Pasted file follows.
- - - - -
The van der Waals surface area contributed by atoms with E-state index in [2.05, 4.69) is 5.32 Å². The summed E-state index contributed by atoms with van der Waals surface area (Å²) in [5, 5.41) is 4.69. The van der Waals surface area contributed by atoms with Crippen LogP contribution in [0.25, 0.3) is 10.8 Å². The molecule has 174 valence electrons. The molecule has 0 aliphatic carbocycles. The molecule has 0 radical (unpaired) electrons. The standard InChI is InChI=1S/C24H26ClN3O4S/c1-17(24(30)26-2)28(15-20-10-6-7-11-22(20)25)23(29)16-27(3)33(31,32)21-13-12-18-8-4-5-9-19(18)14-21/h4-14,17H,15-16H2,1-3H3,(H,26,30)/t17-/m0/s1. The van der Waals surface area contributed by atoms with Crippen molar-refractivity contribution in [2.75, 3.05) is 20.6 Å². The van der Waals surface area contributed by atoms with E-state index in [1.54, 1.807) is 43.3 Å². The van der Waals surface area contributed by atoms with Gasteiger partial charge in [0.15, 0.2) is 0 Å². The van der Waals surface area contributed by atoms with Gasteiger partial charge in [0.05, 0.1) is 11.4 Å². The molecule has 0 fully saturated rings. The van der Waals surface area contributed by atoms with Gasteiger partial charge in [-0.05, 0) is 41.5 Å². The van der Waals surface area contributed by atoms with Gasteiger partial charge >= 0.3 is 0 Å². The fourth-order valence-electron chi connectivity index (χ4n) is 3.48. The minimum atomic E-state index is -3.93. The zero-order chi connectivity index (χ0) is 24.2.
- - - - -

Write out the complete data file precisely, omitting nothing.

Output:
The van der Waals surface area contributed by atoms with E-state index in [2.05, 4.69) is 5.32 Å². The summed E-state index contributed by atoms with van der Waals surface area (Å²) in [5, 5.41) is 4.69. The van der Waals surface area contributed by atoms with Crippen LogP contribution in [0.25, 0.3) is 10.8 Å². The molecule has 174 valence electrons. The molecule has 0 aliphatic carbocycles. The molecule has 0 radical (unpaired) electrons. The standard InChI is InChI=1S/C24H26ClN3O4S/c1-17(24(30)26-2)28(15-20-10-6-7-11-22(20)25)23(29)16-27(3)33(31,32)21-13-12-18-8-4-5-9-19(18)14-21/h4-14,17H,15-16H2,1-3H3,(H,26,30)/t17-/m0/s1. The van der Waals surface area contributed by atoms with Crippen molar-refractivity contribution in [2.75, 3.05) is 20.6 Å². The van der Waals surface area contributed by atoms with E-state index in [1.54, 1.807) is 43.3 Å². The van der Waals surface area contributed by atoms with Gasteiger partial charge in [0.15, 0.2) is 0 Å². The van der Waals surface area contributed by atoms with Gasteiger partial charge in [0.05, 0.1) is 11.4 Å². The molecule has 0 fully saturated rings. The van der Waals surface area contributed by atoms with Gasteiger partial charge in [-0.05, 0) is 41.5 Å². The van der Waals surface area contributed by atoms with Gasteiger partial charge >= 0.3 is 0 Å². The fourth-order valence-electron chi connectivity index (χ4n) is 3.48. The minimum atomic E-state index is -3.93. The zero-order chi connectivity index (χ0) is 24.2.